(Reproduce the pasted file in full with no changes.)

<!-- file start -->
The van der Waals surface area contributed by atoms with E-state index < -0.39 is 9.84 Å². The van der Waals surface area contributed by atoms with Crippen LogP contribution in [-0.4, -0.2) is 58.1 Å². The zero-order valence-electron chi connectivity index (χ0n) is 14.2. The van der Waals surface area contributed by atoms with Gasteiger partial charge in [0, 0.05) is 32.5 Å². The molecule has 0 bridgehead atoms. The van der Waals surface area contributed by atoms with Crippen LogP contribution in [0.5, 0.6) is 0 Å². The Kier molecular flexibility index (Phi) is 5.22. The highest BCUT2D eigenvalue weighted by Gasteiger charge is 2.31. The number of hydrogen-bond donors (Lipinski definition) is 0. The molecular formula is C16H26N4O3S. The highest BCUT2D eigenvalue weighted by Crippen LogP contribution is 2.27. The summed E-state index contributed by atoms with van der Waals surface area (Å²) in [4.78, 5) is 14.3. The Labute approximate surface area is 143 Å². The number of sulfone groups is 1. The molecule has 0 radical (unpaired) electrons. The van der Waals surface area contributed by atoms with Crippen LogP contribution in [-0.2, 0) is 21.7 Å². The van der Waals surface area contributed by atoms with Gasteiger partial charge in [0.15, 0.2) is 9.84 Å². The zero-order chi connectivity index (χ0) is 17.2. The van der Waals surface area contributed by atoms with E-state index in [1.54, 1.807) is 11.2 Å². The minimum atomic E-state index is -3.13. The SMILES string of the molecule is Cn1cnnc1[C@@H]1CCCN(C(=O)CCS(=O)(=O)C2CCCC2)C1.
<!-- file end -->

The van der Waals surface area contributed by atoms with E-state index < -0.39 is 9.84 Å². The van der Waals surface area contributed by atoms with Crippen LogP contribution in [-0.4, -0.2) is 58.1 Å². The zero-order valence-electron chi connectivity index (χ0n) is 14.2. The van der Waals surface area contributed by atoms with Gasteiger partial charge in [0, 0.05) is 32.5 Å². The molecule has 0 bridgehead atoms. The van der Waals surface area contributed by atoms with Crippen LogP contribution in [0.5, 0.6) is 0 Å². The Kier molecular flexibility index (Phi) is 5.22. The highest BCUT2D eigenvalue weighted by Gasteiger charge is 2.31. The number of hydrogen-bond donors (Lipinski definition) is 0. The molecular formula is C16H26N4O3S. The highest BCUT2D eigenvalue weighted by Crippen LogP contribution is 2.27. The summed E-state index contributed by atoms with van der Waals surface area (Å²) in [4.78, 5) is 14.3. The Labute approximate surface area is 143 Å². The number of sulfone groups is 1. The molecule has 0 radical (unpaired) electrons. The van der Waals surface area contributed by atoms with Crippen LogP contribution in [-0.2, 0) is 21.7 Å². The van der Waals surface area contributed by atoms with Gasteiger partial charge in [0.15, 0.2) is 9.84 Å². The zero-order chi connectivity index (χ0) is 17.2. The van der Waals surface area contributed by atoms with E-state index in [1.54, 1.807) is 11.2 Å². The minimum atomic E-state index is -3.13. The SMILES string of the molecule is Cn1cnnc1[C@@H]1CCCN(C(=O)CCS(=O)(=O)C2CCCC2)C1.